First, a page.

Red-backed Fairy-wren

Did you know?

This is the smallest of the Fairy-wrens and is sometimes known as the Elfin Wren.

Calls
The call is a weak high-pitched reeling song, soft and unobstrusive, often only heard from quite close.
Facts and Figures
Research Species: 
No
Minimum Size: 
9cm
Maximum Size: 
13cm
Average size: 
11cm
Average weight: 
8g
Breeding season: 
August to January
Clutch Size: 
2-3
Incubation: 
12 days
13 days
Nestling Period: 
11 days
12 days
Conservation Status
Federal: 
NSW: 
NT: 
QLD: 
WA: 
Associated Plants
Basic Information
Scientific Name: 
Atlas Number: 
541
What does it look like?
Description: 

This is the smallest of the fairy-wrens, with the male in breeding plumage inmistakable; glossy black with a scarlet saddle, black bill and shortish tail with a squared tip. Adult non-breeding males and immature birds are very similar to the females which are plain warm-brown with a pinkish-brown bill, though males have a black bill. The tail of the females is longer and more pointed. These wrens have no blue in their plumage at all. They are usually in small family groups with mainly brownish birds. 

Similar species: 

The breeding male is unmistakable. Eclipse (non-breeding) males and females are a warm brown with pale lores and eye-ring and are smaller than the similar Superb Fairy-wren M. cyaneus, which have orange-red lores. The Variegated Fairy-wren is also bigger with a longer tail. These wrens rarely overlap with the similar White-winged Fairy-wren M leucopterus.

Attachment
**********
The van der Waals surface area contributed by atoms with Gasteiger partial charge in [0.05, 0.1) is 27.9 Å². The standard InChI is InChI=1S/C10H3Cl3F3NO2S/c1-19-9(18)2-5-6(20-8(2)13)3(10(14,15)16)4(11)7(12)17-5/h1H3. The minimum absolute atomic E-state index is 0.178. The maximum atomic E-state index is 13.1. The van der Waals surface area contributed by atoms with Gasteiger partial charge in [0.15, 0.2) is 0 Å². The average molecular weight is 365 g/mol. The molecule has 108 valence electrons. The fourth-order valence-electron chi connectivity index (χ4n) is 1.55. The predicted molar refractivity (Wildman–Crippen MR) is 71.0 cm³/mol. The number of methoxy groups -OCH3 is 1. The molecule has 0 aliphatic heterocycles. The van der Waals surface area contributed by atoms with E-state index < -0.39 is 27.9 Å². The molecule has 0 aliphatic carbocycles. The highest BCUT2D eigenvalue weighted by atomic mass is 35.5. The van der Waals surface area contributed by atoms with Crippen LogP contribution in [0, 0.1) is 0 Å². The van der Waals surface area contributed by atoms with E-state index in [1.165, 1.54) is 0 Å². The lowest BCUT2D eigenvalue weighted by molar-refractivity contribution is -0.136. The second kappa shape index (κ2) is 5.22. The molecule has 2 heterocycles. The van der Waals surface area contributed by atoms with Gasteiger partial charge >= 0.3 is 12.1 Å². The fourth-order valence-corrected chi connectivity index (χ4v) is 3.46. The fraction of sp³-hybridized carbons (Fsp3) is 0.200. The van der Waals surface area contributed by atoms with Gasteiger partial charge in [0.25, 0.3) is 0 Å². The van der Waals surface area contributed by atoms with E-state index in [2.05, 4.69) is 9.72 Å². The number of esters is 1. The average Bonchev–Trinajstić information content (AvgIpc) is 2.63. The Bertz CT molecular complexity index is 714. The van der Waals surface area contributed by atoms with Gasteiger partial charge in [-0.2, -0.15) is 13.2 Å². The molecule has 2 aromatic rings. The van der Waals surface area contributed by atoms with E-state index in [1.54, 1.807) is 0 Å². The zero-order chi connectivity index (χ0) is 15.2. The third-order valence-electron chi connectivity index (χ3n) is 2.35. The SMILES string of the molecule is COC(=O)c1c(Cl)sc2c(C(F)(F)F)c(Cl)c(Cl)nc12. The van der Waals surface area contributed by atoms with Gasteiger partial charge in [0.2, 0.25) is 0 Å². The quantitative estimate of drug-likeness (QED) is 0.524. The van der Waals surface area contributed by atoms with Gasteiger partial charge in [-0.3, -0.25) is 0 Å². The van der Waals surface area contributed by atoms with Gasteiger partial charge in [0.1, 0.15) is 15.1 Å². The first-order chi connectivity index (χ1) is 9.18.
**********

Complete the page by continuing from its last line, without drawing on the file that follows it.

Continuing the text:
Where does it live?
Distribution: 

Red-backed Wrens are endemic (found only there) to north and east Australia.

Habitat: 

They are found in dense understorey dominated by tall grasses in tropical and sub-tropical areas.

Seasonal movements: 

Resident and sedentary, and may move locally in the non-breeding season.

What does it do?
Feeding: 

Red-backed Wrens feed on small insects and arthropods, feeding in small groups among tall grasses and shrubs, sometimes in trees.

Breeding: 

Little is known about their breeding habits. The small dome-shaped nest is well-hidden and placed close to the ground, often in grass tussocks. The nest is made of grasses, bark strips and spiders web, lined with fine grasses and feathers. The eggs are white, splotched and spotted with red-brown marks. The female mainly incubates and broods the young. Both parents feed the nestlings, sometimes helped by others in the group, and remove the faecal sacs.  

Living with us

Farming and clearing of habitat may have extended the area of suitable habitat.

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